a) the initial situation

  • describe the type of external contacts and exchanges established and their purpose (exchange of information; methods; approaches to specific actions/projects, persons, products, services; involvement in regional, national or European associations). Which persons and organisations were involved in the exchanges (other LAGs, associations of LAGs, experts and practitioners, elected persons, university and research centres, specialised technological agencies, others)? Which type of network was used (European, national, regional, informal, other)?

  • Describe the transnational cooperation project set up by the LAG? What were its objectives and who was involved (the LAG itself, other local players, individual or collective businesses)? When were they defined (as the action plan was drawn up or on the basis of new needs identified as it got underway)?

b) the processes

  • How was the need to network or get involved in transnational cooperation identified? At what stage in the implementation of the programme. Who took the initiative?

  • How were contacts initiated and developed? Which channels were used? (visits, seminar participation, publications, telephone, e-mail, experts, intermediary institutions or agencies, etc)? What strategy was followed to choose the contact? (similarity of needs, proximity, complementarity, etc)? How did the contacts evolve during the programme?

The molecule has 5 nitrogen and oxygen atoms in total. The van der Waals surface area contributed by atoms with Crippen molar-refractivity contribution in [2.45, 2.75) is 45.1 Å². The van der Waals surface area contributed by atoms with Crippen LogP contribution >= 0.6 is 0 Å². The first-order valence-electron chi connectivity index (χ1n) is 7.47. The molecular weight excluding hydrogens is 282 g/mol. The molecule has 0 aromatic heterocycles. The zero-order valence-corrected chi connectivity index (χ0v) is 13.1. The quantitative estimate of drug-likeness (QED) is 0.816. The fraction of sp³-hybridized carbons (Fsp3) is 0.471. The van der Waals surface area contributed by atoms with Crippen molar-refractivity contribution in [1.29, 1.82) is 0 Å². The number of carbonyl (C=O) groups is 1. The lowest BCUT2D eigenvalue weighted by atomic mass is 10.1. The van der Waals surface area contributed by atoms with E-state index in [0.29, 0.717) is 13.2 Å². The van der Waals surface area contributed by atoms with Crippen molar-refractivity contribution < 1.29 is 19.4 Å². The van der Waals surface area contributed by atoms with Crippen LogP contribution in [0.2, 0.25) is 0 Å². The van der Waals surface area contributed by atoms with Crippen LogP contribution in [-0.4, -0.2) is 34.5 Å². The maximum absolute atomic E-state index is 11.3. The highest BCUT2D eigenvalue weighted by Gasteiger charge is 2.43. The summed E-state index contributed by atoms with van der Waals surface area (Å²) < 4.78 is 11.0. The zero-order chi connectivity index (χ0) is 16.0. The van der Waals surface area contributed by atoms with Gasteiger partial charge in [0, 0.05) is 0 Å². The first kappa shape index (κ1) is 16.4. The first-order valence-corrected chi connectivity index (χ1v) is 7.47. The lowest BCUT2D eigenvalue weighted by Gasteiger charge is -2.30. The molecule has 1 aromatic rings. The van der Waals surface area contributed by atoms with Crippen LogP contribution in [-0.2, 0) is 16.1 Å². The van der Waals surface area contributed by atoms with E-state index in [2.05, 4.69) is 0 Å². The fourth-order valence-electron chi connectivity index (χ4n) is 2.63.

• Was technical assistance (networking, partner search, transnational cooperation) useful and relevant to the group needs? At what level was it the most efficient (regional, national or European)? Which complementarities were established between networks?

  • Were the model actions acquired through networking easy to transfer and adapt to local circumstances or did they require adaptation? Did this hinder the transfer of practices or model actions?

  • How did the transnational cooperation projects overcome the difficulties specific to this type of project (definition of joint objectives, communication between partners, cultural and language differences)? Did the slowness of developing these project negatively affect local mobilisation?

c) the results and impact

  • Was networking influential for identifying innovative actions and methods, for expanding local references and know-how, and for local capacity building?

  • Did it help to create a system of external contacts which reduced the isolation of the area and created new opportunities for durable exchanges? How was this achieved?

  • Did transnational cooperation contribute to reaching a critical mass (of references, products, services to be marketed) otherwise insufficient at local level? Did this enable local projects to be carried out which would not have been possible otherwise? Why?

d) the lessons

  • Which lessons should be drawn to improve networking and facilitate transnational cooperation in the future?


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Agriculture
Directorate-General